Health Law Daily Court finds some jurisdiction over challenge to recoupment before exhaustion
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Thursday, January 14, 2016

Court finds some jurisdiction over challenge to recoupment before exhaustion

By Kayla R. Bryant, J.D.

A court cannot issue an injunction requiring CMS to stop holding funds owed to an independent medical laboratory while the issue of possible overpayments is held up in administrative review. The U.S. District Court for the Western District of Louisiana held that it did not have subject matter jurisdiction over that part of the case, but that it does have jurisdiction over a procedural due process claim. However, D&G Holdings, LLC’s complaint failed to identify a non-discretionary duty owed to it by HHS, and the complaint must be amended to allow the court to offer relief (D&G Holdings v. Burwell, January 12, 2016, Foote, E.).

Overpayments. A zone program integrity contractor (ZPIC) reviewed D&G Holdings’ facility between 2011 and 2014. Following the review, it alleged that D&G Holdings failed to prorate mileage appropriately and that Medicare had overpaid the company approximately $8.3 million. A Louisiana Medicare administrative contractor (MAC) is handling the attempted recovery of the alleged overpayment.

Medicare regulations provide that a MAC may recoup alleged overpayments by holding later payments the provider is due (42 C.F.R. sec. 405.371(a)(3)). Although providers may petition CMS or the MAC to delay recoupment, regulations require the provider to endure the entire administrative process before appealing the decision (42 C.F.R. sec. 405.375(c)). Although D&G Holdings is waiting on a hearing before an administrative law judge (ALJ) in the middle of the appeals process, it filed this action in district court, as a hearing may be delayed for over two years due to significant administrative backlog (see The current state of the Medicare appeals backlog: experts smell a RAC, August 6, 2015). D&G Holdings alleges the recoupment will deprive the company of 95 percent of total revenue.

Jurisdiction. D&G Holdings argued that the district court had jurisdiction on various grounds: (1) that bringing a claim through administrative proceedings would essentially be “no review at all,” and that the court can invoke 28 U.S.C. §1331 to review; (2) that the All Writs Act (28 U.S.C. §1651) allows the court to issue a writ in aid of jurisdiction; (3) that 5 U.S.C. §705 of the Administrative Procedure Act (APA) allows the court to issue an injunction to preserve the status quo during the administrative proceedings; (4) that 28 U.S.C. §1361 allows the court to compel a U.S. agency to perform a duty owed to a party; and (5) that 42 U.S.C. §405(g) provides subject matter jurisdiction for injunctive relief.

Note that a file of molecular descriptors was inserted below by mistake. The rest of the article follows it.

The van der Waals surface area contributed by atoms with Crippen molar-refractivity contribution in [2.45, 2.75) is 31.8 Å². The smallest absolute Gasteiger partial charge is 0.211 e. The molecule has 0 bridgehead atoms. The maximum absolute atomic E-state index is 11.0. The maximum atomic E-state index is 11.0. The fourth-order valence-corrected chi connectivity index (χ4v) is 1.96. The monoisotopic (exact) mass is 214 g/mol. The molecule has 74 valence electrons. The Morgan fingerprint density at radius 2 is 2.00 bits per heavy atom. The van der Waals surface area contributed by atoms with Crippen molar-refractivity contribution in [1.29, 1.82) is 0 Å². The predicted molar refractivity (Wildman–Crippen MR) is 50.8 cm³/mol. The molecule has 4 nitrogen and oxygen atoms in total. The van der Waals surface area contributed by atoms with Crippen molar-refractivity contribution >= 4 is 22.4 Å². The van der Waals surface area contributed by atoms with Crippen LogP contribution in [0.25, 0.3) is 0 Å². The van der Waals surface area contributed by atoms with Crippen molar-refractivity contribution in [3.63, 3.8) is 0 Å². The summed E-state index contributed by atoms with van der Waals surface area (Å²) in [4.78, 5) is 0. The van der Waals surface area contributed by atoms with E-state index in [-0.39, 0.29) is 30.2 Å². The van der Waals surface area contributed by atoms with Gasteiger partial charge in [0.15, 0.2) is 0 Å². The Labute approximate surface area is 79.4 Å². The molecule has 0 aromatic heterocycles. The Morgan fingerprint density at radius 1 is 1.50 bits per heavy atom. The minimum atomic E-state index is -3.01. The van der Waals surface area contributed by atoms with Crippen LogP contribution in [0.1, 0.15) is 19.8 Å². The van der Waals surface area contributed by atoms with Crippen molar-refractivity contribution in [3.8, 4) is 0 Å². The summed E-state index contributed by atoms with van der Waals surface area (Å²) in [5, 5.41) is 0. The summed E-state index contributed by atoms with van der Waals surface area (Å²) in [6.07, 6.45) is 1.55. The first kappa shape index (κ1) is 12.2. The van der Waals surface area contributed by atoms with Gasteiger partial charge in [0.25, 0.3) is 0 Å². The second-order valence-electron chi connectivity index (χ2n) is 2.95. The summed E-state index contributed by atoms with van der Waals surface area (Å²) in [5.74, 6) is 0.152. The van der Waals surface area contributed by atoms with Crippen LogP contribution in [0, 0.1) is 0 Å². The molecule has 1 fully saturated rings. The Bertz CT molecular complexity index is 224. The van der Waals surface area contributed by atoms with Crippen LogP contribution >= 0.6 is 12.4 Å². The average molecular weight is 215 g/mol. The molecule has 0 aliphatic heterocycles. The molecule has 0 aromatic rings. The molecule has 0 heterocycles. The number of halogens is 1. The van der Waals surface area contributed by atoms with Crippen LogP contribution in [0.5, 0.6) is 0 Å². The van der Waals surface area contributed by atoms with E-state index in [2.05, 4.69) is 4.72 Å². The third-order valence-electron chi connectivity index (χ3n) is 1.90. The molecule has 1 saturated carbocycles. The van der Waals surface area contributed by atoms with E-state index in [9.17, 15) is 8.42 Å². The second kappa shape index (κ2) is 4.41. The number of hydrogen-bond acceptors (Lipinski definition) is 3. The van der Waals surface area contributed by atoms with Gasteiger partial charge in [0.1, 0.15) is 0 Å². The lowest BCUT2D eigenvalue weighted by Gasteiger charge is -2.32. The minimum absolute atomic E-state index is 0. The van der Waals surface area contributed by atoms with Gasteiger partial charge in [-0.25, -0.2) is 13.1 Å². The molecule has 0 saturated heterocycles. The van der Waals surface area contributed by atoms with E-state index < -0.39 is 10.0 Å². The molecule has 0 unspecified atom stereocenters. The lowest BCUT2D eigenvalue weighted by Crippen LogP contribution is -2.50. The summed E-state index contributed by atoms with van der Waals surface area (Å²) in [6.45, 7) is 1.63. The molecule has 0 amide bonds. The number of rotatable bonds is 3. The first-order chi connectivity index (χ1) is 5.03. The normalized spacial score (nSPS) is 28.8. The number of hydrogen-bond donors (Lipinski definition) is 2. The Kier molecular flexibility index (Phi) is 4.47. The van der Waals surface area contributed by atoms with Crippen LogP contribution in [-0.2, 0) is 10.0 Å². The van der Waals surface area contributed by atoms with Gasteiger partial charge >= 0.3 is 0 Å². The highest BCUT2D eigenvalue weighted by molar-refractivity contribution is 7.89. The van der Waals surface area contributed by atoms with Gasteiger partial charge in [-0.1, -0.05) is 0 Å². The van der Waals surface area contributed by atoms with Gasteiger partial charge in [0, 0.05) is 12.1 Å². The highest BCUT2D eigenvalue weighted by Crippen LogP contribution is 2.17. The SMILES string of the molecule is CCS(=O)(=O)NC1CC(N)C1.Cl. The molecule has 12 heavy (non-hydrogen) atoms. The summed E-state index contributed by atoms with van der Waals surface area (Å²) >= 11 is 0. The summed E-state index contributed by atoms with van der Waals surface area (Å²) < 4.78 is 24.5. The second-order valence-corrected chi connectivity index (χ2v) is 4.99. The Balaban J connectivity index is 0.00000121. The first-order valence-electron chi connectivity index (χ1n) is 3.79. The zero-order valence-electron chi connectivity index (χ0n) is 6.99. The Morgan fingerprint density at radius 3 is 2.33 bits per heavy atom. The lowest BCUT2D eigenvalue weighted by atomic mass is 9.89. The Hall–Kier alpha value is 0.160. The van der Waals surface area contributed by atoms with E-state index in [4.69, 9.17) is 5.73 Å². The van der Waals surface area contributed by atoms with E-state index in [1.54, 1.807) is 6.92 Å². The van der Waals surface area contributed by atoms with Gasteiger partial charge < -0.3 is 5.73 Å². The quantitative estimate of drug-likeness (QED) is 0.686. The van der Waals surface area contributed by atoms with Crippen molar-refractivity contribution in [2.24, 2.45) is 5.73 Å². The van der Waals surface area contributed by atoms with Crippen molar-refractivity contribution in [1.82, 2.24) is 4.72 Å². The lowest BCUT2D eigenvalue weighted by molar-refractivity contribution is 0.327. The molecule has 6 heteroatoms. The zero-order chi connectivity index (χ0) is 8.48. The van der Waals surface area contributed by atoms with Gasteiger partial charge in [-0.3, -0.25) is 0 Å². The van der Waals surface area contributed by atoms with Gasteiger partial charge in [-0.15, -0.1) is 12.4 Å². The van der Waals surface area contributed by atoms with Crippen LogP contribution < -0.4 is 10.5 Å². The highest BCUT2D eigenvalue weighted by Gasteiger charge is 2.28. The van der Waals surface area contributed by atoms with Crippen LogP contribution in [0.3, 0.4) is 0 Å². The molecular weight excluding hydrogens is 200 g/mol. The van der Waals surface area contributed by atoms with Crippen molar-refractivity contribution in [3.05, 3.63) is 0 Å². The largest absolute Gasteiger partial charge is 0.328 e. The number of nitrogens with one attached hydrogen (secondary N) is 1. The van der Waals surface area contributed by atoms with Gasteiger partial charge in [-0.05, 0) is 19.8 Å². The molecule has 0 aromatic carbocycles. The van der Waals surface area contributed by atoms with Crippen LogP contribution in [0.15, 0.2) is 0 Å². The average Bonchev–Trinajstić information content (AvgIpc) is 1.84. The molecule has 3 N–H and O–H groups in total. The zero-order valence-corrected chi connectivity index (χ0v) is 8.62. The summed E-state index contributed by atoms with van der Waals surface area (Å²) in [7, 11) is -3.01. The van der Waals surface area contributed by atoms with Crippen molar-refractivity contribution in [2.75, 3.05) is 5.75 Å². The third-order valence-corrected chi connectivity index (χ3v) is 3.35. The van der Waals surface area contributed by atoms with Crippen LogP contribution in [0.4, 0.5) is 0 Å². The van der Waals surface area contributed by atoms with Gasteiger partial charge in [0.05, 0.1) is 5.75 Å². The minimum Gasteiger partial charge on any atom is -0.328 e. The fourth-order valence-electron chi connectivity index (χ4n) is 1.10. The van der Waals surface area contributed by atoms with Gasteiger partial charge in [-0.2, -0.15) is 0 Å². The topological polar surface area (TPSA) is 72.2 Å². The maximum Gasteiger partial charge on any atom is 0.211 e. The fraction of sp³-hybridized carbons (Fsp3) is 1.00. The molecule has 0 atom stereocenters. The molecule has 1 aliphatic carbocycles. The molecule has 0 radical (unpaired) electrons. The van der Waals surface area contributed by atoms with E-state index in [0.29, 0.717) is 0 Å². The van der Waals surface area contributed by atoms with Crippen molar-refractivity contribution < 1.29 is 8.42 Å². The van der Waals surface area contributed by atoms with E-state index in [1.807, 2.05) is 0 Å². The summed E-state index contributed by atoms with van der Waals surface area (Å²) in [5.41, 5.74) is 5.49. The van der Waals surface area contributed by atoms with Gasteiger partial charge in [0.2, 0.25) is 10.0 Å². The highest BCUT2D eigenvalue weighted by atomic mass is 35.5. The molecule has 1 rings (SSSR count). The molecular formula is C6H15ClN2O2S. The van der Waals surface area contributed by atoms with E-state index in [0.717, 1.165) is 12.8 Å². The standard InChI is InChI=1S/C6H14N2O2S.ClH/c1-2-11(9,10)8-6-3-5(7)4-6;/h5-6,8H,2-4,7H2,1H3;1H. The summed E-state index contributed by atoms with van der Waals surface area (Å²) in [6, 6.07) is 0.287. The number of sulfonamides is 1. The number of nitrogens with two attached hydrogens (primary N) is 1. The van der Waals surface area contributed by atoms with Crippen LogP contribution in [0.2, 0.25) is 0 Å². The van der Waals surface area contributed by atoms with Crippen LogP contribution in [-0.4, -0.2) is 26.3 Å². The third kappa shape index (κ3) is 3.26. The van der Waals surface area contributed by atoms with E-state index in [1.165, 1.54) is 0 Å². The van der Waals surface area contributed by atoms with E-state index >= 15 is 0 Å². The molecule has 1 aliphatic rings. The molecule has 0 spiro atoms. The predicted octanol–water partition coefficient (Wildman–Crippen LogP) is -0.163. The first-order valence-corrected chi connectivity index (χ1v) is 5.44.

The court rejected the first three grounds outright, stating that D&G Holdings’ arguments were contrary to previous court opinions and that the statutes did not provide subject matter jurisdiction in this situation. Although §1361 does grant the court jurisdiction to compel agency action if D&G Holdings shows that HHS owes a nondiscretionary duty through a writ of mandamus, it does not allow the court to enjoin the agency to prevent recoupment.

Section 405(g). D&G Holdings argued that this provision of the Social Security Act mandating the exhaustion requirement allows the court to require HHS to provide an ALJ hearing within 90 days of October 14, 2015. Previous court decisions have established that exhaustion can be waived when a party asserts a collateral claim and makes a showing of irreparable harm. The court found that the procedural due process claim is collateral to a claim of Medicare payment and that being forced out of business would be evidence of irreparable injury.

Under the procedural due process claim, D&G Holdings asked the court to issue an injunction preventing HHS from engaging in what it claims is an ultra vires action, or an act where the agency is exceeding its power. Although the court deemed that it has subject matter jurisdiction over such an action, it stated that the claim is “no more than bare bones” and required D&G Holdings to amend the complaint. The court dismissed the claim for writ of mandamus after stating that D&G Holdings did not clearly state a claim for a duty owed by HHS, but without prejudice.

The case is Civil Action No. 15-2624.

Attorneys: Bobby Joseph Delise (Delise and Hall Law Firm) for D & G Holdings LLC t/a Doctors Lab. Joseph P. Landreneau, U.S. Attorney’s Office, for Sylvia Mathews Burwell, Secretary, U.S. Department of Health and Human Services.

Companies: D & G Holdings LLC t/a Doctors Lab; U.S. Department of Health and Human Services

MainStory: TopStory CaseDecisions CMSNews AuditNews ClaimsAppealsNews LaboratoryNews MedicareContractorNews PaymentNews ZPICNews LouisianaNews

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